Big Quarry Active Again
The feet of many a village and city dweller still tread the "flag stone walks" that were laid from the stone from this Big Quarry and the stone curbing can still be seen guarding the walk. But time brings change. And so it was that as the era of concrete came into being, the era of flag stone sidewalks and stone curbing drew to a close. And so after many active years the Big Quarry along with most others closed down. So also came pretty much to a close the skilled trade of stone cutting.

However, after many years of silence and inactivity, the Big Quarry has again sprung into new life. New improved roads, dams, the New York City aquaducts, and modern building construction have created tremendous demands for sand, gravel, crushed stone and their by- products.

The Big Quarry, close to old 17 which is becoming the "Quickway" and midway between Binghamton and Orange County, with its millions of tons of blue sand stone for crushing fits right into the middle of this picture.

Cooney Brothers have acquired a ten year lease on the "Big Quarry" and have established headquarters not far from it's base. The valley again echoes with the blasts from the quarry. Most of the old dump stones have been carted away and crushed. A large crusher is now located just below the quarry and a new road built from there to the screening and processing plant on the lower ground to the west. Water is pumped from the river for washing and the dust and waste is gradually filling "sunken lake" not far away. This was a small deep lake with neither inlet or outlet, but always filled with sparking cold water fresh as from a good spring. This small lake had, down through the centuries, crusted over with moss and other debris until it was more like a bog than a lake. On the bog surface of this lake grew a few cranberries of which I have myelf picked a few. One could poke a long pole down through this bog crust and find no bottom. In spots the crust was three to four feet thick.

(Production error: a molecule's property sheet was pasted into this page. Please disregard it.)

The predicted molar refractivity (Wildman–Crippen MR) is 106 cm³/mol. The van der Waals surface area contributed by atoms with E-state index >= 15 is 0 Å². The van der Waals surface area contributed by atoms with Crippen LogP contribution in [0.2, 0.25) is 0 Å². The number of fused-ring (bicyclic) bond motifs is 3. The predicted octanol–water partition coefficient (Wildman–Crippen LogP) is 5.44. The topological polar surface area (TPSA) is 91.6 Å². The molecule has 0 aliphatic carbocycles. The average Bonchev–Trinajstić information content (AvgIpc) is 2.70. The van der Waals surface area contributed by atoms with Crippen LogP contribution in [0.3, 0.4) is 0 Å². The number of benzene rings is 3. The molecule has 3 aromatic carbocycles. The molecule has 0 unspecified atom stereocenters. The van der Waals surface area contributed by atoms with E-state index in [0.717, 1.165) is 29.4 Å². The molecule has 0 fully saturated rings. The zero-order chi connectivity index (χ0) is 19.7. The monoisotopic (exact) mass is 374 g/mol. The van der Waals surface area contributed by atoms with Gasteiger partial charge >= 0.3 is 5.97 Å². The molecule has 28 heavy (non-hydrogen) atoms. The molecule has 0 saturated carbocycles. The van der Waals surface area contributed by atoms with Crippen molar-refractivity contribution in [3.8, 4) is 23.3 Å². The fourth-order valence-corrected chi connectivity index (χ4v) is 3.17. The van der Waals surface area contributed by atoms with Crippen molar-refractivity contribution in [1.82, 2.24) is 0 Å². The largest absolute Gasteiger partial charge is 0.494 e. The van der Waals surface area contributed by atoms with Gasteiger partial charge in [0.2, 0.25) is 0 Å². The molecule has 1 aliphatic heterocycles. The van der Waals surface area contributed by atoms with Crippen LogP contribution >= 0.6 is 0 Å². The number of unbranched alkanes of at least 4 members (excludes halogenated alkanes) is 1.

Still Serving Mankind
It is difficult to estimate the millions of tons of stone that may still be crushed from the rock of this mountain of which the Big Quarry was a part. Now there is practically no waste. What was formerly rubbish is now crushed also. Thus nature gives up the resources to serve man's various needs. And in so doing, the Big Quarry provides employment to many men, not only at the quarry, but also on the road and in many factories. Thus the humble stone of the mountain near where I went to school and passed my early life has become a treasure of gold far surpassing many a gold mine of the fabulous Klondike. The old quarry itself now resembles the description of the granite quarries of Vermont.

Sad to relate, the old District School House is tumbling down and soon will have passed forever down the back entries of time.

Welcome Page of the Delaware County NY Genealogy and History Site . . . | . . . Table of Contents Page . . . | . . . Contact Site Manager

a service of the Delaware County Historical Association located at 46549 State Highway 10, Delhi, NY 13753

Online since 1996 - created and managed by Joyce Riedinger